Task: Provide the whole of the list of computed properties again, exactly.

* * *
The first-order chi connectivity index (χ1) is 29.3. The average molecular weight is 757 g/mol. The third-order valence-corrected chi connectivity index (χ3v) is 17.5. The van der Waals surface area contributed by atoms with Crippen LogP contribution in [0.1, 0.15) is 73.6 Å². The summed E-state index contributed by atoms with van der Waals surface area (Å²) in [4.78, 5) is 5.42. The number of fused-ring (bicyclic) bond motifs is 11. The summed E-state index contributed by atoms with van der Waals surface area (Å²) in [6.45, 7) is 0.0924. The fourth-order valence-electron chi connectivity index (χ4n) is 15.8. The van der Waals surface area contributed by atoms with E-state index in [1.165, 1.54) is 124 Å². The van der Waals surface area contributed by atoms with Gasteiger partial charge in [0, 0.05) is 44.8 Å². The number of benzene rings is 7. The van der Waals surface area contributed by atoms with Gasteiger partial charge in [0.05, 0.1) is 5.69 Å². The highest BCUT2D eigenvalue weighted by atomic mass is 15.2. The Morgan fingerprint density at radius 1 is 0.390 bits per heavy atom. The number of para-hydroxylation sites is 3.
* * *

The first-order chi connectivity index (χ1) is 29.3. The average molecular weight is 757 g/mol. The third-order valence-corrected chi connectivity index (χ3v) is 17.5. The van der Waals surface area contributed by atoms with Crippen LogP contribution in [0.1, 0.15) is 73.6 Å². The summed E-state index contributed by atoms with van der Waals surface area (Å²) in [4.78, 5) is 5.42. The number of fused-ring (bicyclic) bond motifs is 11. The summed E-state index contributed by atoms with van der Waals surface area (Å²) in [6.45, 7) is 0.0924. The fourth-order valence-electron chi connectivity index (χ4n) is 15.8. The van der Waals surface area contributed by atoms with E-state index in [1.165, 1.54) is 124 Å². The van der Waals surface area contributed by atoms with Gasteiger partial charge in [0, 0.05) is 44.8 Å². The number of benzene rings is 7. The van der Waals surface area contributed by atoms with Gasteiger partial charge in [0.05, 0.1) is 5.69 Å². The highest BCUT2D eigenvalue weighted by atomic mass is 15.2. The Morgan fingerprint density at radius 1 is 0.390 bits per heavy atom. The number of para-hydroxylation sites is 3.